Basketball is an American classic watched, played and loved by people all around the country. The sport also inspires one of the best times of year for college fans – March Madness. Use this exciting time as motivation to explore new basketball-inspired moves that challenge your entire body.
A strong upper body is important in just about every sport, including basketball. By using a basketball as an unstable surface, you can kick up the intensity of the traditional push-up and give your core a whole new challenge.
- Step one: Begin in a kneeling position and place both palms on a basketball.
- Step two: Slowly shift your weight forward until your shoulders are positioned over your hands and press up into a plank position with toes on the ground, or opt to keep your knees on the ground with the feet lifted.
- Step three: Keeping your core engaged and head aligned with your spine, and slowly lower your chest toward the basketball, keeping elbows close to the sides of your body or flaring outward slightly.
- Step four: Pressing upward through your arms, return to your starting position.
Take a look at any basketball player and you’ll see that the muscles of their legs and arms are extremely well conditioned to meet the demands of the sport. Performing this combination of a squat, overhead press and calf raise will help you strengthen everything from your ankles to your shoulders.
- Step one: Stand with your feet slightly wider than hip-width distance apart with your core engaged and knees slightly bent, holding the basketball in your hands close to your chest.
- Step two: Shifting the weight into your heels, push your hips back and bend your knees as you squat, lowering down until your thighs are parallel or almost parallel to the floor.
- Step three: Slowly press through your heels as you straighten your legs and rise up to a standing position, pressing the basketball above your head as you straighten your arms.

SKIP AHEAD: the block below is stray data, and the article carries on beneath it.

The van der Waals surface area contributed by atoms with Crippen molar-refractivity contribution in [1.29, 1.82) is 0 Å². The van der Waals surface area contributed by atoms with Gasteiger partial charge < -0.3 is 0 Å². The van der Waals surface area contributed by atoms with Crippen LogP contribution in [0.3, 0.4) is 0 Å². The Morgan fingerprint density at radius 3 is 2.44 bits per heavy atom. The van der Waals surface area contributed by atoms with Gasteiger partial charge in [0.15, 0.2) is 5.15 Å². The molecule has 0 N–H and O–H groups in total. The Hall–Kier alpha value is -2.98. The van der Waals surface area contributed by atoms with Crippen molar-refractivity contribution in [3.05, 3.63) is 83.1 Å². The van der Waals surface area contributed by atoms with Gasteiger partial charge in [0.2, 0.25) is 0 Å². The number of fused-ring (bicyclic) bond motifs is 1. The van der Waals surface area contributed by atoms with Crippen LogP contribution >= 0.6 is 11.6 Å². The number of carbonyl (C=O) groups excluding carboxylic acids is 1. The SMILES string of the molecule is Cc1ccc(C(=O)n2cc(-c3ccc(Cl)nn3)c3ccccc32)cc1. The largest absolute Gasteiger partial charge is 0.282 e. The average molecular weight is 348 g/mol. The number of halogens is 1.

- Step four: Complete the move by rising up onto your toes before lowering back down to your starting position.
Speed, endurance, agility and coordination are essential skills, both on and off the court. Cone dribbling is a classic basketball drill that can help give you a new reason to take your workouts outdoors.
- Step one: In a gymnasium, driveway, parking lot or basketball court, set up five cones in a straight line, spaced about 5 feet apart from each other.
- Step two: Starting at the first cone, beginning dribbling the ball with your right hand as you run in between the cones until you reach the end.
- Step three: Turn around and weave back through the cones, except this time use your left hand to dribble the basketball.
Just as speed is needed for basketball, the ability to quickly stop and change direction is also important.
- Step one: Stand with your feet hip-width apart holding the basketball close to your chest, as if you were about to throw a chest pass.
- Step two: Without lifting your left foot, take a lateral step out to your right and stop, keeping the ankle, knee, hip and shoulder in alignment.
- Step three: Return back to your starting position and repeat this movement with the left foot, stepping out to the left side as you keep the right foot planted.
In addition to looking cool on the court, no-look, cross court, and behind-the-back passes all involve some sort of rotation. Practice this exercise to increase the strength and range of motion of your torso.
- Step one: Stand with your feet hip-width distance apart and hold the basketball in front of you at about chest height while keeping the core engaged.
- Step two: Lunge forward with your right foot, lowering your hips down toward the floor while at the same time rotating your upper body to the right.
- Step three: Rotate back to center and firmly push off with the front leg to return to your starting position and repeat on the opposite side, leading with the left leg as you twist left.
Change up your fitness routine and train like an athlete with these additional sport-inspired workouts!